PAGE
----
Review: Punkers Japandroids Reveal Their Classic Rock Side on Third LP

Our take on 'Near to the Wild Heart of Life,' the latest from the Vancouver rockers.

'Near to the Wild Heart of Life' is the third album from Vancouver's Japandroids. Credit: Camilo Christen

Even when they were screaming Vancouver scrappers recording songs like "Darkness at the Edge of Gastown," you knew there was a classic rock act at the punk heart of Japandroids. On their third LP, that band is out of the closet. "It got me all fired up, to go far away/And make some ears ring from the sound of my singing, baby!" hollers Brian King on the title track. The song's about a kid leaving behind his small-ass town for big-ass dreams, and when the voices harmonize on the "whoa-oh!"s, thick with top-shelf reverb, you hear every cheeseball Eighties pop-metal chorus chant in history distilled and vindicated. It's awesome.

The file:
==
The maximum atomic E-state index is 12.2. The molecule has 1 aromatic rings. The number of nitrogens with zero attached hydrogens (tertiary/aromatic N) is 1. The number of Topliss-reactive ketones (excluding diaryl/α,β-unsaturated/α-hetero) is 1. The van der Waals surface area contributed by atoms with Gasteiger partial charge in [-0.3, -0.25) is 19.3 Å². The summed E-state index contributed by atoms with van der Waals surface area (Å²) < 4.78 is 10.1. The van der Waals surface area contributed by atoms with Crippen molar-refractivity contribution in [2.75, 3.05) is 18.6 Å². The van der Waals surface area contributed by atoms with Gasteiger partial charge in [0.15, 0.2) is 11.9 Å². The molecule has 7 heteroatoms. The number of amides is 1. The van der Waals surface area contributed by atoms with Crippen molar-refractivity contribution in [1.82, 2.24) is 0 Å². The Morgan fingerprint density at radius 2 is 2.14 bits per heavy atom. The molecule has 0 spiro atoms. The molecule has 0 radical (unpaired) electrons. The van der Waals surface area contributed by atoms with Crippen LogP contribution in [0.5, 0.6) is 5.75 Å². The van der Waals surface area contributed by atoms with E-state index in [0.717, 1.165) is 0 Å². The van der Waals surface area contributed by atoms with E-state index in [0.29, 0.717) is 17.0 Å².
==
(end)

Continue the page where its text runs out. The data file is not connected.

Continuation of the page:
Drummer David Prowse still plays like Keith Moon weaned on the Ramones, with stoic muscle-beats full of sprints and lunges. Part of the thrill here is how King's constructs teeter at cliché's brink; see "North East South West,' with its cheer-trolling regional shout-outs, or "Midnight to Morning," with its shopworn road-hog catalog: the bottle, the devil, the highway lines, the way home. Yet, with guitars soaring and grooves accelerating, the words feel undeniable, and you know that when you hear 'em in a club – or theater, or arena – you'll be bouncing off the walls, shouting every word.